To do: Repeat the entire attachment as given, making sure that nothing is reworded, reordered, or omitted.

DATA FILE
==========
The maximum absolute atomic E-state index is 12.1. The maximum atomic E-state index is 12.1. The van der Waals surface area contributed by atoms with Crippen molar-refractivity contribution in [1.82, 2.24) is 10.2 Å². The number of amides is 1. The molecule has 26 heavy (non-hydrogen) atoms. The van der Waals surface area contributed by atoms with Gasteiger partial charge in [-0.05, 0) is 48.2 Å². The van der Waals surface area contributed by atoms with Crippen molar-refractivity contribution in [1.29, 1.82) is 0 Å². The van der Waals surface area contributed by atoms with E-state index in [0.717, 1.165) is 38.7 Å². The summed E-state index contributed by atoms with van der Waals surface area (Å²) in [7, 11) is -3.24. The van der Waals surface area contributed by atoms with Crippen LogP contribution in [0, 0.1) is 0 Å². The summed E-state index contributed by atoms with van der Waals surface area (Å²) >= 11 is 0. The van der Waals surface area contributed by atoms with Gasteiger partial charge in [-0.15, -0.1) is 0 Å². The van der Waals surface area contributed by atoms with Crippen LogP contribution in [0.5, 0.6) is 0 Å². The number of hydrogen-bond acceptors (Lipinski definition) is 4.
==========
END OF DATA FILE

The maximum absolute atomic E-state index is 12.1. The maximum atomic E-state index is 12.1. The van der Waals surface area contributed by atoms with Crippen molar-refractivity contribution in [1.82, 2.24) is 10.2 Å². The number of amides is 1. The molecule has 26 heavy (non-hydrogen) atoms. The van der Waals surface area contributed by atoms with Gasteiger partial charge in [-0.05, 0) is 48.2 Å². The van der Waals surface area contributed by atoms with Crippen molar-refractivity contribution in [1.29, 1.82) is 0 Å². The van der Waals surface area contributed by atoms with E-state index in [0.717, 1.165) is 38.7 Å². The summed E-state index contributed by atoms with van der Waals surface area (Å²) in [7, 11) is -3.24. The van der Waals surface area contributed by atoms with Crippen LogP contribution in [0, 0.1) is 0 Å². The summed E-state index contributed by atoms with van der Waals surface area (Å²) >= 11 is 0. The van der Waals surface area contributed by atoms with Gasteiger partial charge in [-0.15, -0.1) is 0 Å². The van der Waals surface area contributed by atoms with Crippen LogP contribution in [0.5, 0.6) is 0 Å². The number of hydrogen-bond acceptors (Lipinski definition) is 4.